White-streaked Antvireo (Dysithamnus leucostictus): revise global status?

BirdLife species factsheet for White-streaked Antvireo

White-streaked Antvireo (Dysithamnus leucostictus) occurs in north-western South America. Its range is disjunt; the nominate subspecies ranges along the eastern slopes of the Andes from central Colombia to northern Peru, while subspecies tucuyensis occurs in northern Venezuela and Suriname. The species is restricted to undisturbed montane forest at elevations up to 2,000 m (Zimmer et al. 2020). The population size has not been quantified, but the species is described as uncommon to locally common (Stotz et al. 1996, Zimmer et al. 2020).

White-streaked Antvireo is susceptible to forest fragmentation and edge effects, and the only threat known to the species is habitat loss. A study of deforestation in the Amazon projected rapid forest loss and fragmentation within the range and consequently rapid population declines of over 30% over three generations (Soares-Filho et al. 2006, Bird et al. 2011). However, new information regarding the rate of forest loss suggests that this was an overestimation, as large parts of the species’s range are covered by protected areas and to date largely unaffected by logging (Tracewski et al. 2016, Global Forest Watch 2020, O. Ottema in litt. 2020). 

White-streaked Antvireo is currently listed as Vulnerable under Criterion A3c, based on projections of rapid habitat loss in the future (BirdLife International 2020). However, new information regarding trends in population size and habitat availability suggests that the species may warrant a change in Red List status. Therefore, it will be re-assessed against all Red List criteria:

Criterion A – The population trend has not been estimated directly. Forest loss over the past ten years (one generation length being estimated at 3.0 years; Bird et al. 2020*) within the range has been very low (potentially <3%; Tracewski et al. 2016, Global Forest Watch 2020). The species is highly forest-dependent, and population declines may be exacerbated by habitat degradation, so that the rate of population decline might exceed the rate of forest loss. Nevertheless, population declines are unlikely to surpass 10% over ten years, and as such White-streaked Antvireo may be considered Least Concern under this criterion.

Criterion B – The Extent of Occurrence (EOO) for this species is 2,240,000 km2. This is too large to warrant listing as threatened under Criterion B1, and White-streaked Antvireo qualifies for Least Concern under this criterion. The Area of Occupancy (AOO) has not been quantified according to IUCN guidelines (IUCN Standards and Petitions Committee 2019), and so the species cannot be assessed against Criterion B2.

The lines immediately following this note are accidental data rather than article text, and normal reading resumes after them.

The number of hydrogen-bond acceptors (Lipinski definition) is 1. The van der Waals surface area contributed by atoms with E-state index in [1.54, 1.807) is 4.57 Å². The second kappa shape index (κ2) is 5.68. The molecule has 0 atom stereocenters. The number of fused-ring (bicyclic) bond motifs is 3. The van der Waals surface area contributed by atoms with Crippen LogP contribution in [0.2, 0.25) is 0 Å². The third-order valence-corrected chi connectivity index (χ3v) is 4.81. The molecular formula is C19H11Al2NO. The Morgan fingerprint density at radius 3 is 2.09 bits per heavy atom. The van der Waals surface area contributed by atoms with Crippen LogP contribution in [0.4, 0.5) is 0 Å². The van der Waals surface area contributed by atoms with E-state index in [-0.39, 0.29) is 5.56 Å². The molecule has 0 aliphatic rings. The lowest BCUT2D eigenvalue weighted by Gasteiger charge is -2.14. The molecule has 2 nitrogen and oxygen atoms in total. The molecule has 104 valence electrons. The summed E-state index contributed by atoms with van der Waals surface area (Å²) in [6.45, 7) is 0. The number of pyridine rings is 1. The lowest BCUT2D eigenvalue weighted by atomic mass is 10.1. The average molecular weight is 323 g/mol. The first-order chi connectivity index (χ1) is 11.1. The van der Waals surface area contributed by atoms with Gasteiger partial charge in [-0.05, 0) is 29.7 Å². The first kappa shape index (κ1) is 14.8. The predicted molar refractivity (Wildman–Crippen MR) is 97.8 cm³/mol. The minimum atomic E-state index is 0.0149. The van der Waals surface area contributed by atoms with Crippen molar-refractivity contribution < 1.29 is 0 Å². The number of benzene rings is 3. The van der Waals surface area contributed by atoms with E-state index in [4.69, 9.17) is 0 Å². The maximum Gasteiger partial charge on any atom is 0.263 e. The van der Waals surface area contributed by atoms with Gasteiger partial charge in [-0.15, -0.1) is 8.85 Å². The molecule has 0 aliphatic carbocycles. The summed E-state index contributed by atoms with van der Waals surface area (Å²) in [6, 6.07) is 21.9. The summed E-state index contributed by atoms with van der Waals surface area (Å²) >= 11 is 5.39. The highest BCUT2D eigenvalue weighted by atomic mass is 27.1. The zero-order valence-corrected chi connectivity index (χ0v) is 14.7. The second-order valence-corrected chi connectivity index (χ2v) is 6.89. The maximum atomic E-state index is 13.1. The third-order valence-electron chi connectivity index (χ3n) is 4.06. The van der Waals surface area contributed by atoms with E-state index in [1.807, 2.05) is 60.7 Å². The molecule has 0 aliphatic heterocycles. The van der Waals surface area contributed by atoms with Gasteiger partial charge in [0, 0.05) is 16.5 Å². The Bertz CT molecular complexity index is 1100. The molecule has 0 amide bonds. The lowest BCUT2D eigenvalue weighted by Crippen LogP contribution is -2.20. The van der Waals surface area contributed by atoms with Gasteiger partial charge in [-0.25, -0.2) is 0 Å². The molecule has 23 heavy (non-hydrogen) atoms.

Criterion C – The population size of White-streaked Antvireo has not been quantified, and therefore the species cannot be assessed against Criterion C. Considering the range size, the availability of large areas of undisturbed habitat and the fact that the species is regularly observed at many sites throughout the range, it is assumed that the species by far exceeds the threshold for listing as threatened under this criterion.

Criterion D – The population size has not been quantified, as thus the species cannot be assessed against Criterion D1. It is however assumed that the species does not qualify as threatened under this criterion. Moreover, the range is too large to warrant listing as threatened under Criterion D2.

Criterion E – To the best of our knowledge no quantitative analysis of extinction risk has been conducted for this species. Therefore, it cannot be assessed against this criterion.

Therefore, it is suggested that White-streaked Antvireo (Dysithamnus leucostictus) be listed as Least Concern. We welcome any comments on the proposed listing.

Please note that this topic is not designed to be a general discussion about the ecology of the species, rather a discussion of its Red List status. Therefore, please make sure your comments are relevant to the discussion outlined in the topic. By submitting a comment, you confirm that you agree to the Comment Policy.

*Bird generation lengths are estimated using the methodology of Bird et al. (2020), as applied to parameter values updated for use in each IUCN Red List for birds reassessment cycle. Values used for the current assessment are available on request. We encourage people to contact us with additional or improved values for the following parameters; adult survival (true survival accounting for dispersal derived from an apparently stable population); mean age at first breeding; and maximum longevity (i.e. the biological maximum, hence values from captive individuals are acceptable).